When she opens his wrists over a bowl filled with spices there is nothing on his face but relief. Oksana concentrates on that, on the gratitude in him, because to do otherwise would be to give too much notice to P., hovering in the background. Disapproving. Oksana is sick of hearing about ethics, though it is her own fault, she reminds herself, for selling to a scientist in the first place. The life of a baker is easier in that respect. Her eggs are free-range, her butter organic, certified by animal welfare organizations, but her Guild has no rules for human testing, no regulations for experimentation.

Still. “Supplements,” P. says, her plain round face critical, censorious.

“I thought you people were into recycling,” Oksana says as she covers the bowl, stoops to cover the face. It doesn’t get her any reaction but rolled eyes, although P.’s fingers twitch to the pocket of her baker’s smock, to the notebook she keeps there – a sign of a former life, to be tucked on top of the kitchen’s smallest, newest fridge, tucked away and filled with test tubes, with samples and solutes and little eye droppers.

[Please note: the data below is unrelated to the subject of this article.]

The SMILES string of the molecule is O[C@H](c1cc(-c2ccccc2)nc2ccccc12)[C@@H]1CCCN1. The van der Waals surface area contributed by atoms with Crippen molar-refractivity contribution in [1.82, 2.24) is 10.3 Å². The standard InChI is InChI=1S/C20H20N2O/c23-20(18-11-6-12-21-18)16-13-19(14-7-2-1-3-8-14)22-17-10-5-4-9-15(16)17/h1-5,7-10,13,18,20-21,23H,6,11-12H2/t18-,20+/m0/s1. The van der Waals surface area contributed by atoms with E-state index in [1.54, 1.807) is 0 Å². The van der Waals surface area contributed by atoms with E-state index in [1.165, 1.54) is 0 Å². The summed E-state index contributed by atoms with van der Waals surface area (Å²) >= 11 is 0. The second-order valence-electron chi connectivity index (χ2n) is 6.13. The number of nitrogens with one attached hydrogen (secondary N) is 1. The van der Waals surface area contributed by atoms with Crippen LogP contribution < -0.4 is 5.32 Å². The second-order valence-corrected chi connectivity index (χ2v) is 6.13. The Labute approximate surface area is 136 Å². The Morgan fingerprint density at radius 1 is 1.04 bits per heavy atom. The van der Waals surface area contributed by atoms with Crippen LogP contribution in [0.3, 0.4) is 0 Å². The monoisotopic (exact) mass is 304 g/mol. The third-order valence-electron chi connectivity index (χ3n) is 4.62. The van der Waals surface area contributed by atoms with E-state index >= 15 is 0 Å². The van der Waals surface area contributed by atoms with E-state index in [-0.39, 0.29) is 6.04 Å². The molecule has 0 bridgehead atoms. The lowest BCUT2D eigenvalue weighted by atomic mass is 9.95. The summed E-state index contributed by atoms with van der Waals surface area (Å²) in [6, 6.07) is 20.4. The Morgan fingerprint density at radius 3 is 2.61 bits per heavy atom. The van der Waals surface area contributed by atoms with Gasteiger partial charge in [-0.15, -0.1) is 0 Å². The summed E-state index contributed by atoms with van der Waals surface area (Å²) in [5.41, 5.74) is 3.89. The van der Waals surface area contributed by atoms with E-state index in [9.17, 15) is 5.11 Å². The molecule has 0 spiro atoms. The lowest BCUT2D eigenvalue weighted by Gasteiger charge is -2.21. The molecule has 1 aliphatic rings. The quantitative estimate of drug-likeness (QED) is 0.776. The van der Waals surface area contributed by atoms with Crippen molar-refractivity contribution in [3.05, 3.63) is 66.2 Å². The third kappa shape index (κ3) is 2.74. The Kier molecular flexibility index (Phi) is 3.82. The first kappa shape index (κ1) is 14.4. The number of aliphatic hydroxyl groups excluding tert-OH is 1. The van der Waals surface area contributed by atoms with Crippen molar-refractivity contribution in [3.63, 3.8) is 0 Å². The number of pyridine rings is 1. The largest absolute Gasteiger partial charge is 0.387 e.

“This doesn’t make any sense,” says P., and Oksana sighs. This is the attitude one gets when raised on scales of a different sort, on empiricism and measurement and the logic-steps of reason instead of pastry, instead of butter and metaphor and life.

“Go fetch the undertaker,” she says, “while I check on your dough.” Oksana might not have a tattoo to show for her work but she is a member of her Guild, still, and technically in good standing for she pays her dues. That entitles her to an apprentice.

Later, when she inks the first scale onto P.’s arm, the bright, glowing blue of barmbrack, she wonders if these arms, these hands, these fingers, will be her legacy of scale: the imprint of her pastry made flesh.

“I warned you,” she says.

“I know,” says P.


Octavia Cade is a New Zealand writer who has sold stories to Clarkesworld, Asimov’s, and Shimmer, amongst others. Her most recent novella, “The Convergence of Fairy Tales,” was published by The Book Smugglers and won a Sir Julius Vogel award earlier this year. She enjoys writing creepy stories about food and is an avid baker. Octavia attended Clarion West 2016.